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Tech In Plain Sight: Rain-Sensing Wipers

While it is definitely a first-world problem that you don’t want to manually turn on your windshield wipers when it starts raining, it is also one of those things that probably sounds easier to solve than it really is. After all, you can ask a four-year-old if it is raining and expect a reasonable answer. But how do you ask that question of a computer? Especially a tiny cheap computer that is operating pretty much on its own.

You might want to stop here and try to think of how you’d do it. Measure the conductivity of the glass? Maybe water on the glass affects its dielectric constant and you could measure the resulting capacitance? Modern cars don’t do either. The problem is complicated because you need a solution that works with the glass and isn’t prone to false positives due to dirt or debris.

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Tech In Plain Sight: Fire Hydrants

You probably see them so often that you don’t even notice they are there. Fire hydrants are one of those things that aren’t interesting until you need them, but then they are of paramount importance. You sometimes hear them called fireplugs and it made us wonder what was a plug about it. Perhaps it was because that’s where you plug in your hose? Turns out, no. The real story is much stranger. Not to mention, did you know that there are even “dry” fire hydrants?

Apparently, in the 16th century, water mains were made of wood. When there was a fire, a team would dig the cobblestones out to expose the wooden mains and cut a hole to make an ad hoc well to fill buckets or to pump. Of course, after the fire, you had to repair the mains and that was done with a plug. The city would keep a record of plugs so that if a fire was nearby in the future, you could just “pull the plug” instead of making a new hole.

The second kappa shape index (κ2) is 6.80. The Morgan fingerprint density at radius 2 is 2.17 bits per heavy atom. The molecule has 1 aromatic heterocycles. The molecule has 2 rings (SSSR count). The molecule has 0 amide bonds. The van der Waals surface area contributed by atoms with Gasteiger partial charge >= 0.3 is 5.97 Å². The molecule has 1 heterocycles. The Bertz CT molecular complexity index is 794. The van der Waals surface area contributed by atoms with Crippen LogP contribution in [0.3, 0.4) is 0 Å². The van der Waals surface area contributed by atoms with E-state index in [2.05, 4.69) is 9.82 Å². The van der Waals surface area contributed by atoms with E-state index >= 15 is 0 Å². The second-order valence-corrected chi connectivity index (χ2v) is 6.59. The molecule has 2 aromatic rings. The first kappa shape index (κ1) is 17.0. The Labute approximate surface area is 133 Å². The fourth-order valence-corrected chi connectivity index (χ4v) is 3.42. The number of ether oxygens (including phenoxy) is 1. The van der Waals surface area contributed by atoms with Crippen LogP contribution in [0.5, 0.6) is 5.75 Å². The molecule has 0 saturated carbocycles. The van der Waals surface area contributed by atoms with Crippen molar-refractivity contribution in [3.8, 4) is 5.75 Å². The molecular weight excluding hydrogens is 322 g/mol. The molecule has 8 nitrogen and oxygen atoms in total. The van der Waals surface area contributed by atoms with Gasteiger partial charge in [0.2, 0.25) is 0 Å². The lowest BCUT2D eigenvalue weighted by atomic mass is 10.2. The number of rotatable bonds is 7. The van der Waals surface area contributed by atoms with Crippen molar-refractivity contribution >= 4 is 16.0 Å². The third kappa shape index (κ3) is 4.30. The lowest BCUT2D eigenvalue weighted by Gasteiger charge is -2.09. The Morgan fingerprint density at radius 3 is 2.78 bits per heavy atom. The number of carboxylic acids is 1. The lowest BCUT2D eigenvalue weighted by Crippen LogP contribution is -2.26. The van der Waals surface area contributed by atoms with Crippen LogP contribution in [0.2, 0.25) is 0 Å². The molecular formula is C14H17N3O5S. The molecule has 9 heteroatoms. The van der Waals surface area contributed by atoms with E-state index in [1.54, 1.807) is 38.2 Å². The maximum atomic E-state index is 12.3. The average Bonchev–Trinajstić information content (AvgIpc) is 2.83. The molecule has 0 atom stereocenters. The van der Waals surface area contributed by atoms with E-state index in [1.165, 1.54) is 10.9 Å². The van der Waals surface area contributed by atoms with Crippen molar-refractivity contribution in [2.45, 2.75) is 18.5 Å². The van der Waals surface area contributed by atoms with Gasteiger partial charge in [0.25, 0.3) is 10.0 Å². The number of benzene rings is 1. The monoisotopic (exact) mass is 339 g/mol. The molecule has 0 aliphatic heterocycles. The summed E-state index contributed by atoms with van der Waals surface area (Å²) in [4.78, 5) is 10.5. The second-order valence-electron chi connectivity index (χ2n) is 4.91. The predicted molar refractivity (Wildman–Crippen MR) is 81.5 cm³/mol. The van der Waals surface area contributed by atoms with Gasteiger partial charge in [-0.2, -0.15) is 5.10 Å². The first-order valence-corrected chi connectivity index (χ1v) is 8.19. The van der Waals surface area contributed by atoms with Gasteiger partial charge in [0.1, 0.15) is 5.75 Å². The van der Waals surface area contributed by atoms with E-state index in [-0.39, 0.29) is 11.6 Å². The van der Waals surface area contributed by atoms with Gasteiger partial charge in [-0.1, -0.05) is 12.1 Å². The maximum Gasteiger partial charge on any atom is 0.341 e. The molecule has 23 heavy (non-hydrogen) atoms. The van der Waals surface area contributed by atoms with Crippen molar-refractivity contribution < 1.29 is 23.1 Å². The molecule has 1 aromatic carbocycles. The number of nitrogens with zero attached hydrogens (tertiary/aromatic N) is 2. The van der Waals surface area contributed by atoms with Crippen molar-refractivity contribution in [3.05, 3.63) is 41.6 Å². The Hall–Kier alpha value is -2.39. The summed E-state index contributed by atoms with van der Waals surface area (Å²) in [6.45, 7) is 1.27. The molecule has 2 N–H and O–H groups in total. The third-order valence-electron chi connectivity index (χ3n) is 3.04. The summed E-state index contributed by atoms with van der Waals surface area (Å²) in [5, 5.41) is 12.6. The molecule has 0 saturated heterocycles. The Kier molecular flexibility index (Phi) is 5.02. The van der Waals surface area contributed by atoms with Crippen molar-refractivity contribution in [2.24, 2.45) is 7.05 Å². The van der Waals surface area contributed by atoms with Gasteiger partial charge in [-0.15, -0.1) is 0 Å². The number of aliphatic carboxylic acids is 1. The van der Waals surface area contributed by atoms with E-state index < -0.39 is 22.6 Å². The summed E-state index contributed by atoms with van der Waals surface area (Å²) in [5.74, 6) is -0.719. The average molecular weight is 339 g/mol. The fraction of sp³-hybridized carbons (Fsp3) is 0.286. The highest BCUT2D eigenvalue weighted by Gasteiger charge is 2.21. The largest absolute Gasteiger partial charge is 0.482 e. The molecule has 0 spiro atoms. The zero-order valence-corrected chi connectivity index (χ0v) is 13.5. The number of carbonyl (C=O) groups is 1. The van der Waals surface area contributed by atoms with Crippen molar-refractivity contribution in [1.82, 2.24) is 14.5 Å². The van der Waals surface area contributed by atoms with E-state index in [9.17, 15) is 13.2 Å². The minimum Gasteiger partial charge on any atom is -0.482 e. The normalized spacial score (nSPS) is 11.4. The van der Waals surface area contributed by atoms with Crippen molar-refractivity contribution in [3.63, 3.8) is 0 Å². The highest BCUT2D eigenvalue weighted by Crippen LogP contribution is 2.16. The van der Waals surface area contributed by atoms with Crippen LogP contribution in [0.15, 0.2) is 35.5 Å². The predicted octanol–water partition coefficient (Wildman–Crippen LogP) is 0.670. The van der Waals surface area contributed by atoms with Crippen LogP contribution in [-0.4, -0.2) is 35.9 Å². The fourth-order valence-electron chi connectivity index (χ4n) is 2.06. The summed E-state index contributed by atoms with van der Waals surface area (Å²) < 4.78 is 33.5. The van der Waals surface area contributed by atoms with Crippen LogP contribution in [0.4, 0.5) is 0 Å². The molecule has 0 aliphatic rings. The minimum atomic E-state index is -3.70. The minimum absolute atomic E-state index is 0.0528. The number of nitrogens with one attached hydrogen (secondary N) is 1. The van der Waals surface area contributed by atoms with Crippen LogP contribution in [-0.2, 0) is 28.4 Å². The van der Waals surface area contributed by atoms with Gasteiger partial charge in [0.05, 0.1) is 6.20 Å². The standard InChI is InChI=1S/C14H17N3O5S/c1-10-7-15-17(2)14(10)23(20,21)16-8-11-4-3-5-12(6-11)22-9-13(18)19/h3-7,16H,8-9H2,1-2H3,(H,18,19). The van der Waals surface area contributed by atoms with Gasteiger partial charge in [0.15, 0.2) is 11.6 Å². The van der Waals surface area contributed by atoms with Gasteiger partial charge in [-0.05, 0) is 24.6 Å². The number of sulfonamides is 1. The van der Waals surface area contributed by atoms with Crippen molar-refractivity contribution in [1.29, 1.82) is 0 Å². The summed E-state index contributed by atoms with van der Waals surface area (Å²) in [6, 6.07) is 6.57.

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Tech In Plain Sight: Car Doors

There are a lot of common phrases that no longer mean what they used to. For example, you may have used the term “turn on the lights.” What are you actually turning? Where does this come from? Old gas lights had a valve that you did physically turn, and the phrase simply stuck around. Kids of the 90s have no idea why they “dial” a phone number. What about “roll up the car window”?  You don’t often encounter old-fashioned car doors with manual locks or a crank to roll up the window. These days it is all electronic. But have you ever wondered what’s going on inside there?

Let’s take a look at car doors, how they keep you safe, and how that sheet of glass slides into place, sealing against wind, rain, and noise. Of course, there are fancy car doors like suicide doors or sexy-but-impractical gull wing doors. At least one concept car even has a door that disappears under the vehicle when it opens; check out the video below. But even garden-variety doors are marvels of mechanical engineering. A compact structure that is secure and — mostly — reliable. Let’s look at how they do that.

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Tech In Plain Sight: Tough As Nails

When you think of machines you see around you every day, you probably think about your car, computer, or household appliances. However, the world is full of simple machines. One simple machine in particular, the inclined plane, shows up a lot. For example, think of the humble nail. If you are a woodworker or even a homeowner you probably have bags of them. They certainly are all around you if you are indoors and maybe even if you are outdoors right now. Nails have been the fastener of choice for a very long time and they are a form of a wedge which is a type of inclined plane.

What else can you say about nails? Turns out, there is a lot to know. Like other fasteners, there are nails for very specific purposes. There are even nails with two heads and — no kidding — nails with two points. Exactly what kind of nail you need depends on what you are doing and what’s important to you.